1

I have several bash scripts that I need to run in parallel. However, they are memory hogs so I would like to stagger each of them by 30 seconds but still run in parallel. For example:

hourr=($(seq 0 1 23))

for q in "${hourr[@]}";
do;
echo $q; sleep 10;
done

This waits 10 seconds and then outputs a number, sequentially, from 0 to 23. However, when I try to do this with my scripts:

hourr=($(seq 0 1 23))
input1="20160101"; 
input2="10"; #(Note: These are inputs to each of the scripts I want to run)
scriptdir="/path/to/somewhere"
for q in "${hourr[@]}"
do
if [ "${#q}" == "1" ]
then
hh=0${q}
else
hh=${q}
fi
echo $hh
( bash $scriptdir/Hour$hh.csh $input1 $input2 ; sleep 30 ) &
done
wait
echo "All done!"

However, all of the Hour scripts run at once (correctly, and in parallel) when the main script is executed, and does not wait the 30 seconds that I have specified to run one after the other. Any thoughts?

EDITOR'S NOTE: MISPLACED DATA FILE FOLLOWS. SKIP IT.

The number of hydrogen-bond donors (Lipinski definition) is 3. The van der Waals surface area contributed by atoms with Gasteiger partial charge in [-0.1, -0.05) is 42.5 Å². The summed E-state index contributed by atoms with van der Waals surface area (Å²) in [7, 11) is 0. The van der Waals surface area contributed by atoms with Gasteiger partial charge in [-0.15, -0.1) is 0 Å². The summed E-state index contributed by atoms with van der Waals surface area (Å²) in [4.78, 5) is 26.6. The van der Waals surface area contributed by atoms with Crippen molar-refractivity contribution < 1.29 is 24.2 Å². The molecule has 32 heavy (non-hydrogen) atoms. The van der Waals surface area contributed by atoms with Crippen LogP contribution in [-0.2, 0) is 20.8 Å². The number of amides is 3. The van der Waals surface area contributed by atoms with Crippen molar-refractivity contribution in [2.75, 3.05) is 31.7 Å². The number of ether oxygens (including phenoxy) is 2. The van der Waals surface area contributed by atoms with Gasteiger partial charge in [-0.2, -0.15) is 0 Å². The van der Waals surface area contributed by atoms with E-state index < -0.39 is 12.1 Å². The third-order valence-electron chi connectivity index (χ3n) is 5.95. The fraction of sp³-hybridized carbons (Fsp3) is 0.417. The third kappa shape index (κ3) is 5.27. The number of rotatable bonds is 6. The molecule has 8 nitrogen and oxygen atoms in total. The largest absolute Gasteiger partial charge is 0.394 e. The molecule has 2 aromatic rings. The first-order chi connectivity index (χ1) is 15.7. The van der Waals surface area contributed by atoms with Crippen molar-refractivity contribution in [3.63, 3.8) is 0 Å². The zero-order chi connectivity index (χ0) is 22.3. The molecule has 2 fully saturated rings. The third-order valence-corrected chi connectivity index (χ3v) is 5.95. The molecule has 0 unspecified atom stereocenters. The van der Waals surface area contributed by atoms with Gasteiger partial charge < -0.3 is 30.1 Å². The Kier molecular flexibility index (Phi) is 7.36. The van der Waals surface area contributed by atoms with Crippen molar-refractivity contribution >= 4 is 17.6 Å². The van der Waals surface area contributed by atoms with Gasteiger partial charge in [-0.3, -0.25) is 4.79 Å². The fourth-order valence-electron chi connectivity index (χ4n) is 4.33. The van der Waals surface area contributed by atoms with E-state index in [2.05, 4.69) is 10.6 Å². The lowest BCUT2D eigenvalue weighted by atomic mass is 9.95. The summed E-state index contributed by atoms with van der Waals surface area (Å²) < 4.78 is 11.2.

• 2
    You put your command in background with trailing &, of course not wait for execute next instruction. – 林果皞 Apr 27 '18 at 16:31
1

What if you did it like this?

#/bin/bash

input1='20160101'
input2='10' #(Note: These are inputs to each of the scripts I want to run)
scriptdir='/path/to/somewhere'
for q in {00..23}
do
    hh="${q}"
    echo "$hh"
    ( bash "$scriptdir/Hour$hh.csh" "$input1" "$input2" ) &
    sleep 30
done
wait
echo "All done!"

As has been pointed out in the comments, the & is causing your sleep to also be executed in the background and therefore your script will not wait for it to finish before moving to the next iteration of the loop. Also your hourr array is unnecessary

  • Perfect. Of course it was something simple! – Micheal Simpson Apr 27 '18 at 17:12

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